While fireworks lit up the skies across the country, for many Americans this year's celebrations overshadowed by the battle against the coronavirus. Some beaches normally crowded were shut down. In Rhode Island, the nation's oldest Independence parade was scaled back to vehicles. But it was business as usual for president trump. Large gatherings, the president began his Independence day celebrations at mt. Rushmore with thousands of supporters packed together with few visible masks. The president barely mentioning the pandemic. Choosing instead to attack those protesting racial injustice. At the white house Saturday, we -- he repeated divisive themes from his past campaigns. As his efforts at re-election begin to falter. Those that are lying about our history, those who want to be ashamed of who we are, are not interested in justice or in healing. Their goal is demolition. This as top health officials warn the United States is going in the wrong direction. New coronavirus cases passing the 50,000 mark on four different days last week and after decreasing for nearly a month and a half, hospitalizations are trending up. This morning, we'll talk to leaders in hot Zones, from Texas, Arizona and Florida. We begin with Miami and mayor Francis Suarez. We appreciate you joining us this morning, Mr. Mayor. Some alarming statistics this July 4th weekend. On Friday, the miami-dade region reporting a positivity test rate of 20%, meaning 1 in 5 people who took a coronavirus test tested positive. On Saturday, Florida recorded a new daily record for coronavirus cases, topping the previous record by more than 1300, how do you stop this spread? What more can be done? Well, it's clear that the growth is exponential at this point. You know, we've been breaking record after record after record the last couple of weeks. We instituted about a week ago a mask in public rule and we also implemented an increase in penalties for businesses that follow the rules. Our counties closed down the beaches in the hopes all these rules will have an impact, a positive impact, it takes time to find out exactly. We're obviously very closely monitoring hospitalizations and monitoring the death rate which are lagging indicators that give us, you know, the impression that we have to take much stricter measures. As you said miami-dade county did close its beaches, but what do you think about the response from residents? What have you seen over the last couple of days? You know, they're obviously a little bit upset to some extent but we have seen compliance at least in miami-dade county. I know there may be other places where there haven't been perfect compliance. But, we have seen compliance over the weekend. We're hopeful that the measures we're putting into place will prevent us from putting in more serious mandates. With finance to enforce it, how does that work and have any fines be issued? Yeah, you know the way it works -- it's similar to when we did a stay-at-home order. We don't go door to door and knock on people's homes, the fact of the matter is, there's also an exception for which a lot of people are outdoors doing. The reason why we do it, no different than telling people they have to wear seat belt. If you get a car accident, good chance you'll walk away if you're wearing a seat belt. The same thing with the mask if people wearing masks in public, a pretty good chance we'll slow down and stop the spread. In terms of enforcement, we have the first violation is warning. Second violation, is $50. Then $150 fine. We still haven't done massive amounts of enforcement, but we're hoping to see if people comply and if not we'll go out and do that enforcement. I know you had covid back in March. At the end of the March, Miami had a remain-at-home order in place. Which lasted until may 20th. A week later, restaurants were then allowed to reopen, dine-in customers at 50% capacity, is that what contributed to this? There's no doubt that the fact that we opened -- the city of Miami was the last city in the entire state of Florida to open. I was criticized for waiting so long. But there's no doubt the fact that when reopened people started socializing like the virus didn't exist. What we saw before the stay-at-home order, an increasing slope of 35 new cases per day, right after we implemented the stay-at-home order, we started seeing that decline almost immediately. We got ahead of the curve. Just before this weekend, the incline slope was 91 new cases per day. It's almost three times greater slope than it was prior to the stay-at-home order. You know, it's extremely worrisome. Okay, thank you very much for joining us, mayor. We go now to Texas, which hit a record for hospitalizations this weekend. Joining me now is judge Lina Hidalgo from Harris county, home to Houston the epicenter of the outbreak in Texas. Good morning. I know you are at home because you were exposed to covid. And last week, your county moved to the highest possible threat level signifying a severe level for covid-19. Give us an update this morning. And what you're doing about it. Good morning. Since before memorial day really, we've been seeing a nonlinear increase in our hospitalizations, at this point our hospitals here in Harris county, Houston, and 33 other cities, they're crossing their surge capacities. Their operational beds are taken up. What we're seeing is that wishful thinking is neither good economic policy nor good public health policy. We had initially this increase back in March, I had the authority to issue a stay-at-home order and we did quickly. But since then the state reopened, now we know too early, too much, took away my authority to enforce these orders. And now, all I can say, recommend, ask that the community stay home, of course isn't as effective and is not appropriate at the level of crisis we're facing right now. Today, restaurants are still open. Indoor events can take place, no matter the size. And so that's the issue that I'm facing here. You have been urging Texas governor Greg Abbott to issue a mask order, he's now done that for most of Texas. That Texans must re-focus on slowing the spread without closing down again, do you think those masks, that mask order will make a difference? I'm sure a mask order will make some difference. I'm grateful that that's happened now. That said, as long as we're doing as little as possible. And hoping for the best we're always going to be chasing this thing. We're always going to be behind and the virus will always outrun us. So what we need right now is to do what works, stay-at-home order. We don't room to experiment. We don't have room for incrementalization. Nor should we wait for all the hospital beds to fill. And all these people to die before we take drastic action. We need to take that action. We need to give ourselves the time to bring those numbers down and to learn from communities that have done things successfully. We have to be proactive with this virus. We need to be real about what's happening. And I hope it's a word of warning to other communities, too, there's no shortcuts. If we stayed shut for longer, if we opened more slowly, we would have been more a sustainable place in our economy. I'm glad these steps are being taken but they're not enough. We have to re-think the strategy. The reason we're here is because of that least common denominator strategy. And judge, you got enormous pushback when you called for masks. You got pushback on social media and from the governor, a look at governor Abbott's Twitter feed has the same kind of reaction, so will people really follow this? I hope so. You know, part of the challenge with this has been the mixed messages from different levels of government, so of course this makes it harder. Early on, everyone worked together on stay-at-home and then things became very political and these mixed messages. That's why I want to be very clear with the community. Right now, folks need to stay home and I need the authority to enforce it. An enforcement provision. It's not a recommendation. The idea is not to go and see how many fines we can collect. Put cops on every street corner. It sends a signal when you have things that are enforced. We have to get in line. We shouldn't be waiting for our healthcare workers to be overburdened, for icus to be full. Since when did that become the way we deal with these crises, especially in a community as compassionate as this one that dealt with hurricane Harvey. Okay, thank you very much. Judge for joining us. Finally, let's turn to Arizona, the state with highest daily new cases per capita in the country. Phoenix mayor Kate gallago joins us. Your county that includes Phoenix has by far the most covid cases in Arizona. 10,000 at the beginning of June to over 55,000 now. So what happened there? We opened way too early in Arizona. We were one of the last states to go to stay-at-home and one of the first to re-emerge. And we re-emerged from 0 to 60. We had crowded nightclubs handing out free champagne, no masks. Our 20-year-old to 44-year-olds, which is my own demographic, led the explosion and we seen such growth in that area. Lot of people going to large family gatherings. And infect their family members. We're in a crisis relating to testing. I visited a testing facility this weekend. People waiting still eight hours. It's really, really difficult. I've been spending time begging Walgreens to opening up testing, because it's awful to see people waiting in a car while you're feeling sick, people were running out of gas. And this is as many months in, we've asked FEMA if they could come and do community-based testing here. We were told they're moving away from that, which feels like they're declaring victory while we're in crisis mode. Do you think a stay-at-home order should be given? Our governor has pre-empted us from closing different types of businesses, or moving restaurants to takeout only. We want as many tools as possible. We had to beg to be able to implement masking orders. We were originally pre-empted for doing that. But I'm thankful the governor did allow cities to put masking orders in place, which I think will help if you have seen some of the data from communities that had them. Mask slows the spread and indicate to us that we're still in a crisis and have to take this seriously. When nightclubs were open it sent the signal that we had again defeated covid and obviously that's not the case. And many mixed messages coming from all over the place, is that a problem? It is. President trump was in my community, chose not to wear mask, and he's having large events while I am trying to push people, that you need to stay at home and events with more than 10 people are dangerous per the centers for disease control. Thank you very much for joining us, mayor. We wish you the best of luck.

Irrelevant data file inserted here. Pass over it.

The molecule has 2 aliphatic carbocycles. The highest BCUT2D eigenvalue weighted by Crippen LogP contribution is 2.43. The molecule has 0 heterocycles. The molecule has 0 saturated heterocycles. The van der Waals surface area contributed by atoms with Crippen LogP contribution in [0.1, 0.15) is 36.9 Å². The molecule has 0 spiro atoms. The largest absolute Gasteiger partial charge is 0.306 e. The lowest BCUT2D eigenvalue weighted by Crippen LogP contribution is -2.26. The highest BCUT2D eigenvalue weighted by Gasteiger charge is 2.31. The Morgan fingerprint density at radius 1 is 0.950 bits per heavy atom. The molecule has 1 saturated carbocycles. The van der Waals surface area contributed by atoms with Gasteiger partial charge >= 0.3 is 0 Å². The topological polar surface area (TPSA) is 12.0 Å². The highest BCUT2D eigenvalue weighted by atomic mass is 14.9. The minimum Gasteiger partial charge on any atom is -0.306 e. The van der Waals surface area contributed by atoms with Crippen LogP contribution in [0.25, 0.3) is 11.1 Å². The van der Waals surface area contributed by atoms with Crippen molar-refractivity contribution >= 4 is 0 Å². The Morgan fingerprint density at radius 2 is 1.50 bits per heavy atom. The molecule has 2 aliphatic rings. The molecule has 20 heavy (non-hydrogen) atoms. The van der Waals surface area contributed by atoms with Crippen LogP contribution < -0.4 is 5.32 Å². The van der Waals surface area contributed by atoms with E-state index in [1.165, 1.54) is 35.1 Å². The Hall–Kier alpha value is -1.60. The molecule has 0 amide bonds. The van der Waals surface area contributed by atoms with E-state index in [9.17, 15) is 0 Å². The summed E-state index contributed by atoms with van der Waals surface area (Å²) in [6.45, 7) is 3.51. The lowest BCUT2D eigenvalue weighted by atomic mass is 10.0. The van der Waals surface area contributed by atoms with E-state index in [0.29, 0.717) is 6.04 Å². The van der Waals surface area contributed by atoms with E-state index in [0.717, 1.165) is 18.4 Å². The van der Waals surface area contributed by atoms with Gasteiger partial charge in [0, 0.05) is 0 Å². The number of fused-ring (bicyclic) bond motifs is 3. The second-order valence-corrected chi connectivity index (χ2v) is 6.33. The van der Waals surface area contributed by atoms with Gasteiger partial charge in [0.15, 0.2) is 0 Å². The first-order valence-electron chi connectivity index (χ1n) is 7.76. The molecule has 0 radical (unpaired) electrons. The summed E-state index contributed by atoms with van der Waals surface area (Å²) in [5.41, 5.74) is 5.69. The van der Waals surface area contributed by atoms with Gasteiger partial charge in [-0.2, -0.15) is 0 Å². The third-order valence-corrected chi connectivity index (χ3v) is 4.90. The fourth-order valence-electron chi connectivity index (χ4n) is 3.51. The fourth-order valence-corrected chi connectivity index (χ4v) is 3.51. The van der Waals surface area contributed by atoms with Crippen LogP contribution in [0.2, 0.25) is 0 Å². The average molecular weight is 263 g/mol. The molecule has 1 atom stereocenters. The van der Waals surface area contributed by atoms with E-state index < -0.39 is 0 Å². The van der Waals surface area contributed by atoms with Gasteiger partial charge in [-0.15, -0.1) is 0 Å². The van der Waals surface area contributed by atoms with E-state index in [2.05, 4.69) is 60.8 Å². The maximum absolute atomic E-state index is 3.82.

This transcript has been automatically generated and may not be 100% accurate.